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Other Feasts

On each day of the year the Orthodox Church commemorates certain saints or sacred events in its history. In addition to the twelve major feast days mentioned above, the entire Orthodox Church celebrates a number of other days with special liturgical and spiritual solemnity.

First among the feasts universally celebrated by all the Orthodox are those of Saint John the Baptist of whom Christ has said that “among those born of women there has arisen none greater” (Mt 11:11; Lk 7:28).

The feasts of the apostles are also celebrated in all the churches, particularly the feast of Saints Peter and Paul (on right) which is preceded by a prescribed fasting period.

Certain other saints are especially venerated throughout the world as well, such as Saints Nicholas (on left) and George, the Prophet Elias and the Archangel Michael, together with the hierarchs, Saints Basil the Great, John Chrysostom, and Gregory the Theologian.

Each local church also has its own particularly holy days. In the Greek Church Saints Spiridon, Demetrios, Nektarios, and others are highly venerated, just as Saints Sergius, Seraphim, Tikhon, and Vladimir are in the Russian Church; Saint Sava (on right) in the Serbian Church; and Saint Herman in the American Church.

In addition to those special festal days of the particular national churches, there exists also the practice for certain cities, towns and monasteries to have liturgical celebrations of holy persons or events proper to their own particular interests and desires. Thus there exist certain saints, for example, which are celebrated with great solemnity in just a very few places in the Church, perhaps even in just one particular place where they have a special importance for the faithful.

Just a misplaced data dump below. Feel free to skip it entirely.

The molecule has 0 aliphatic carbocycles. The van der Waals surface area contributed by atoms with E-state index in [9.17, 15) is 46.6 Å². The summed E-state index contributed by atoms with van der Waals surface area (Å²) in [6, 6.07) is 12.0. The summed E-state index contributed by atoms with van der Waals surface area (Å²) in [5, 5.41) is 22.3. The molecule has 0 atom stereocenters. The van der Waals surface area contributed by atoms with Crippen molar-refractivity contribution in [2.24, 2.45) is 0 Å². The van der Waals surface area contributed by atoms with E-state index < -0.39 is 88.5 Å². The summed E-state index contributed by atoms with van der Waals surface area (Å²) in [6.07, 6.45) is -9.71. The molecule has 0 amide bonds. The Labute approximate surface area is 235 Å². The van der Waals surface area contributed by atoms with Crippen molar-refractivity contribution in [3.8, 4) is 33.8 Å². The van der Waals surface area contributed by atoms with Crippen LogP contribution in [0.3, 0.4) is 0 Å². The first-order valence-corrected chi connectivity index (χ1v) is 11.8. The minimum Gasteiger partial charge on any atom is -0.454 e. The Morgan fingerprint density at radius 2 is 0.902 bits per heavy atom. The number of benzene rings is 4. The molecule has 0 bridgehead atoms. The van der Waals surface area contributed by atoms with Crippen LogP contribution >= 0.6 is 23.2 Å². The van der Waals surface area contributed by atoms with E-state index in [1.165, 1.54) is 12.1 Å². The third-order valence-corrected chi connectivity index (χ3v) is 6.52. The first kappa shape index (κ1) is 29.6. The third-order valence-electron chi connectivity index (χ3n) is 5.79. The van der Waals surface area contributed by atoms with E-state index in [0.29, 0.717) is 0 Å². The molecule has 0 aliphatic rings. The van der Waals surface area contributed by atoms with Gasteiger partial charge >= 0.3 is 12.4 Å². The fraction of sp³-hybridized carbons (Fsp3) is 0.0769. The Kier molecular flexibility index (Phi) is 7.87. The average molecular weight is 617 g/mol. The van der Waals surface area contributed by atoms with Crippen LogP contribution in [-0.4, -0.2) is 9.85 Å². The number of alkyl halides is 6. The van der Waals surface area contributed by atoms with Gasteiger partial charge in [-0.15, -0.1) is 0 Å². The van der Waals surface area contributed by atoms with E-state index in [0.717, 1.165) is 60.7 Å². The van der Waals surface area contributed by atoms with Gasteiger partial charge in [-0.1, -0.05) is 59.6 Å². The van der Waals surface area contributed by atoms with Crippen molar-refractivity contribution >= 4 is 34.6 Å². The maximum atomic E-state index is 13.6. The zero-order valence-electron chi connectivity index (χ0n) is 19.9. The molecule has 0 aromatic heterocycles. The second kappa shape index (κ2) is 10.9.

It is necessary to note that in the Orthodox Church the liturgical feasts are not “institutions” which are legislated by some ecclesiastical authority apart from the interest and consent of the people. The feasts of the Church, and even the canonization of saints, always follows from the living devotion of the Christian people. If there were no popular interest and veneration of a certain holy person, there would be no official canonization and no liturgical festival established in his or her honor. Once a person is recognized as a saint, however, and it is agreed that God himself is presenting this person as a living witness to himself and his Kingdom, then the Church hierarchy will set the day of the feast and will compose the proper liturgical service and hymns to be used in the celebration. The frequency and fervor of the celebration will then depend solely upon the will of the people, and once established the feast could only disappear organically, in a way similar to its appearance. It would not, and indeed it really could not be “disestablished” by the decree of any church authority.